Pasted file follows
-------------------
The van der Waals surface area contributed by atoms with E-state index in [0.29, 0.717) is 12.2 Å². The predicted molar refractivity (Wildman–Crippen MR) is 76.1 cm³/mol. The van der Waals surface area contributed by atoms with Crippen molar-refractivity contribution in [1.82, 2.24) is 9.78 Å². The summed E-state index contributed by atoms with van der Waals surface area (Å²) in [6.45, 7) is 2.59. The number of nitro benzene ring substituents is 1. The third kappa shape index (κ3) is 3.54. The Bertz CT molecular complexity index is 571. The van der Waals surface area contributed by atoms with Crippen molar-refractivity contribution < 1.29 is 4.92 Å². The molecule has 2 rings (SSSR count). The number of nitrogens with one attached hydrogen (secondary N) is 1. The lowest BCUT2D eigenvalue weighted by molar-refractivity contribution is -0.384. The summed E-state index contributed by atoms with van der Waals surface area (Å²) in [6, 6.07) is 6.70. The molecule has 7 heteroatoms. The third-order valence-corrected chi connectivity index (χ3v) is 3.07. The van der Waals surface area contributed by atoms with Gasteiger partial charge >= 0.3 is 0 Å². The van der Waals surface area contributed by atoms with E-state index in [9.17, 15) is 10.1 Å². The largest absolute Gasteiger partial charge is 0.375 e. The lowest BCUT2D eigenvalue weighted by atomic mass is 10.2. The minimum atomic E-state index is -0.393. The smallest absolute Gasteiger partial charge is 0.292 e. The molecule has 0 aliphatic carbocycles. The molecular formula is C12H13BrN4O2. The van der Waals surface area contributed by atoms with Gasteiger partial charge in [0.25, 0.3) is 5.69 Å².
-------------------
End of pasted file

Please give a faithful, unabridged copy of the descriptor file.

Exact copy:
The van der Waals surface area contributed by atoms with E-state index in [0.29, 0.717) is 12.2 Å². The predicted molar refractivity (Wildman–Crippen MR) is 76.1 cm³/mol. The van der Waals surface area contributed by atoms with Crippen molar-refractivity contribution in [1.82, 2.24) is 9.78 Å². The summed E-state index contributed by atoms with van der Waals surface area (Å²) in [6.45, 7) is 2.59. The number of nitro benzene ring substituents is 1. The third kappa shape index (κ3) is 3.54. The Bertz CT molecular complexity index is 571. The van der Waals surface area contributed by atoms with Crippen molar-refractivity contribution < 1.29 is 4.92 Å². The molecule has 2 rings (SSSR count). The number of nitrogens with one attached hydrogen (secondary N) is 1. The lowest BCUT2D eigenvalue weighted by molar-refractivity contribution is -0.384. The summed E-state index contributed by atoms with van der Waals surface area (Å²) in [6, 6.07) is 6.70. The molecule has 7 heteroatoms. The third-order valence-corrected chi connectivity index (χ3v) is 3.07. The van der Waals surface area contributed by atoms with Gasteiger partial charge >= 0.3 is 0 Å². The van der Waals surface area contributed by atoms with E-state index in [9.17, 15) is 10.1 Å². The largest absolute Gasteiger partial charge is 0.375 e. The lowest BCUT2D eigenvalue weighted by atomic mass is 10.2. The minimum atomic E-state index is -0.393. The smallest absolute Gasteiger partial charge is 0.292 e. The molecule has 0 aliphatic carbocycles. The molecular formula is C12H13BrN4O2. The van der Waals surface area contributed by atoms with Gasteiger partial charge in [0.25, 0.3) is 5.69 Å².